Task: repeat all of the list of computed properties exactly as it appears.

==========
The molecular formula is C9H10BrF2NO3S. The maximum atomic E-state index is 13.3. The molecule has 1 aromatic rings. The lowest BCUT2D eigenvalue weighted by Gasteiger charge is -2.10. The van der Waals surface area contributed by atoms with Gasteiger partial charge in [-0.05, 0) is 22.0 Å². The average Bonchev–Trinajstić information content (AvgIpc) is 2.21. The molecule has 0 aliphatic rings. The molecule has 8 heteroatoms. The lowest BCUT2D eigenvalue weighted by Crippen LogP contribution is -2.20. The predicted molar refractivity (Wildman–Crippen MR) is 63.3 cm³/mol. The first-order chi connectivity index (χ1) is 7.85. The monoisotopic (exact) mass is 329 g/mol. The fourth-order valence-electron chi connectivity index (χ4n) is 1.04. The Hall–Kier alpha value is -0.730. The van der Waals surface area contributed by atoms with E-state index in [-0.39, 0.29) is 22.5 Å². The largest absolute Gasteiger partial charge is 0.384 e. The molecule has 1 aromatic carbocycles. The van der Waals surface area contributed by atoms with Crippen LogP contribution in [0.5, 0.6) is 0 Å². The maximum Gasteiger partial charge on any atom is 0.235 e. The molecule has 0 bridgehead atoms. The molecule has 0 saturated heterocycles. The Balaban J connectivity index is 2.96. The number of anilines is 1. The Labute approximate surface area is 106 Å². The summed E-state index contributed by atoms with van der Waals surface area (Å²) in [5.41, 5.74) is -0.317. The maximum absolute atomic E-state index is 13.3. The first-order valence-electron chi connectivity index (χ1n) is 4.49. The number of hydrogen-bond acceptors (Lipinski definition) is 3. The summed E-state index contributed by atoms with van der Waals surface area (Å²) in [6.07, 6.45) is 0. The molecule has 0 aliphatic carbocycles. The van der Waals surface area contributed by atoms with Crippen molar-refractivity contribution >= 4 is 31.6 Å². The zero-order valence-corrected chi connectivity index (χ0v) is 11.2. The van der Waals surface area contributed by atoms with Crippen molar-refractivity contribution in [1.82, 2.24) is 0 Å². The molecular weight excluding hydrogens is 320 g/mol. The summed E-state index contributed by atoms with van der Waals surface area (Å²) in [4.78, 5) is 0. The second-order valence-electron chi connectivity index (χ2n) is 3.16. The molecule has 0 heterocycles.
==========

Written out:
The molecular formula is C9H10BrF2NO3S. The maximum atomic E-state index is 13.3. The molecule has 1 aromatic rings. The lowest BCUT2D eigenvalue weighted by Gasteiger charge is -2.10. The van der Waals surface area contributed by atoms with Gasteiger partial charge in [-0.05, 0) is 22.0 Å². The average Bonchev–Trinajstić information content (AvgIpc) is 2.21. The molecule has 0 aliphatic rings. The molecule has 8 heteroatoms. The lowest BCUT2D eigenvalue weighted by Crippen LogP contribution is -2.20. The predicted molar refractivity (Wildman–Crippen MR) is 63.3 cm³/mol. The first-order chi connectivity index (χ1) is 7.85. The monoisotopic (exact) mass is 329 g/mol. The fourth-order valence-electron chi connectivity index (χ4n) is 1.04. The Hall–Kier alpha value is -0.730. The van der Waals surface area contributed by atoms with E-state index in [-0.39, 0.29) is 22.5 Å². The largest absolute Gasteiger partial charge is 0.384 e. The molecule has 1 aromatic carbocycles. The van der Waals surface area contributed by atoms with Crippen LogP contribution in [0.5, 0.6) is 0 Å². The maximum Gasteiger partial charge on any atom is 0.235 e. The molecule has 0 bridgehead atoms. The molecule has 0 saturated heterocycles. The Balaban J connectivity index is 2.96. The number of anilines is 1. The Labute approximate surface area is 106 Å². The summed E-state index contributed by atoms with van der Waals surface area (Å²) in [5.41, 5.74) is -0.317. The maximum absolute atomic E-state index is 13.3. The first-order valence-electron chi connectivity index (χ1n) is 4.49. The number of hydrogen-bond acceptors (Lipinski definition) is 3. The summed E-state index contributed by atoms with van der Waals surface area (Å²) in [6.07, 6.45) is 0. The molecule has 0 aliphatic carbocycles. The van der Waals surface area contributed by atoms with Crippen molar-refractivity contribution >= 4 is 31.6 Å². The zero-order valence-corrected chi connectivity index (χ0v) is 11.2. The van der Waals surface area contributed by atoms with Crippen molar-refractivity contribution in [1.82, 2.24) is 0 Å². The molecular weight excluding hydrogens is 320 g/mol. The summed E-state index contributed by atoms with van der Waals surface area (Å²) in [4.78, 5) is 0. The second-order valence-electron chi connectivity index (χ2n) is 3.16. The molecule has 0 heterocycles.